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Neurology & Stroke

Case Report Volume 8 Issue 1

Infliximab Induced Leukoencephalopathy and Peripheral Neuropathy: A Case Report and a Review of Literature

Hasan M Isa,1 Maryam F Ashoor,1 Ayman K Ali,2 Hussain Mohamed1

1Department of Pediatrics, Salmaniya Medical Complex, Kingdom of Bahrain
2Department of Neuroscience, Salmaniya Medical Complex, Kingdom of Bahrain

Correspondence: Maryam Fareed Ashoor, Pediatric Junior Resident, Pediatrics Department, Salmaniya Medical Complex, Kingdom of Bahrain, H: 2349B, R: 5718, B: 257, Amwaj Islands, Kingdom of Bahrain, Tel 00973 38383071

Received: October 28, 2017 | Published: January 12, 2018

Citation: Isa HM, Ashoor MF, Ali AK, Mohamed H (2018) Infliximab Induced Leukoencephalopathy and Peripheral Neuropathy: A Case Report and a Review of Literature. J Neurol Stroke 8(1): 00274. DOI: 10.15406/jnsk.2018.08.00274

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Infliximab is an anti-tumor necrosis factor alpha (TNF-α) biological agent that has been used in the treatment of inflammatory bowel disease where conventional management deems ineffective. Well-recognized side effects of anti TNF-α agents include risk of infections, hypersensitivity reactions and malignancies. However, although rare, neurological side effects have been described in the literature. In this report we present a case of a seven-year-old patient with ulcerative colitis who developed demyelinating leukoencephalopathy with peripheral neuropathy as a side effect after receiving three doses of infliximab. The patient had an evidence of cerebral demyelination on magnetic resonance imaging and signs of axonal sensory and motor neuropathy on nerve conduction studies. The patient was managed with pulse corticosteroids, intravenous immunoglobulin and five sessions of plasmapheresis. He received extensive physiotherapy over three years until achieving full neurological recovery.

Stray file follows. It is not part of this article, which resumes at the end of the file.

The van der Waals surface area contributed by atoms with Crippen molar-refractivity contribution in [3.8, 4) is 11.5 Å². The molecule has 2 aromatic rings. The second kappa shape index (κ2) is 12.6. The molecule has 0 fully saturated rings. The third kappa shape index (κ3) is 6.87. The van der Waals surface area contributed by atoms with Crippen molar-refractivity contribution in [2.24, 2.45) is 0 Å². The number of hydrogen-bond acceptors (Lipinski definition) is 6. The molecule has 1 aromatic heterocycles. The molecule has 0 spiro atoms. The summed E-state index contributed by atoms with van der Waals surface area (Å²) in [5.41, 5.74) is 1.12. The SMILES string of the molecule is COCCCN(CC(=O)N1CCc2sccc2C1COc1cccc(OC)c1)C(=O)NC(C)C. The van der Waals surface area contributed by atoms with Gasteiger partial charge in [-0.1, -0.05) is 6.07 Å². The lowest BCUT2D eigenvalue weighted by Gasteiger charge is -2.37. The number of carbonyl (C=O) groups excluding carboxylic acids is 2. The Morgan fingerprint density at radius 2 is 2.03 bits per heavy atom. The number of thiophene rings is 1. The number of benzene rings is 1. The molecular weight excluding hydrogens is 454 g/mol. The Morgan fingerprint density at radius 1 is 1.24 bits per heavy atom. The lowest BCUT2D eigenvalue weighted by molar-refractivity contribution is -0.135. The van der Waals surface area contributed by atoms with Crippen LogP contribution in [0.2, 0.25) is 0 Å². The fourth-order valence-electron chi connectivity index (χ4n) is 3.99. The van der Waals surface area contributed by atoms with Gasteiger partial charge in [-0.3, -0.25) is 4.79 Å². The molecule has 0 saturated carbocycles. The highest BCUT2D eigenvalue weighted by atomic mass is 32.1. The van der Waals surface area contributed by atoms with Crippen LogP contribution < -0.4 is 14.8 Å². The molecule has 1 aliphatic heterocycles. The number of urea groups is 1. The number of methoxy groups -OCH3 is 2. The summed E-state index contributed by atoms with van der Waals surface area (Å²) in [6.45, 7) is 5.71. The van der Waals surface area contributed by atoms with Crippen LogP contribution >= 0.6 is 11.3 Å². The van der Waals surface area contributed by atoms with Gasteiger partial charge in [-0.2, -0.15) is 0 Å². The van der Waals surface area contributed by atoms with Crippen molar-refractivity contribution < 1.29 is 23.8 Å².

Keywords:Inflammatory bowel disease, Anti-tumor necrosis factor alpha, Infliximab, Leukoencephalopathy, Peripheral neuropathy


TNF-α, Tumor Necrosis Factor Alpha; IBD, Inflammatory Bowel Disease; IFX, Infliximab; CD, Crohn’s Disease; UC, Ulcerative Colitis; CRP, C-Reactive Protein; ESR, Erythrocytes Sedimentation Rate; IV, Intravenous; MRI, Magnetic Resonance Imaging; IVIG, Intravenous Immunoglobulin


Inflammatory bowel disease (IBD) is an idiopathic, chronic condition in which tumor necrosis factor alpha (TNF-α) is thought to play a role.1 Infliximab (IFX) is a chimeric anti-tumor necrosis factor monoclonal antibody that has a potent anti-inflammatory effect.2 IFX is currently used as a treatment for severe active cases of IBD in both Crohn’s disease (CD) and ulcerative colitis (UC) that are unresponsive to conventional therapy.2 The most common side effects of IFX are the increased risks of developing severe infections, hypersensitivity reactions and malignancies.3 Rare cases of neurological complications secondary to IFX use have been reported including Guillain-Barre syndrome, chronic inflammatory demyelinating poly-radiculo-neuropathy and neuropathy.3 Here, we describe a rare case of demyelinating leukoencephalopathy in a patient with UC managed with IFX.

Case presentation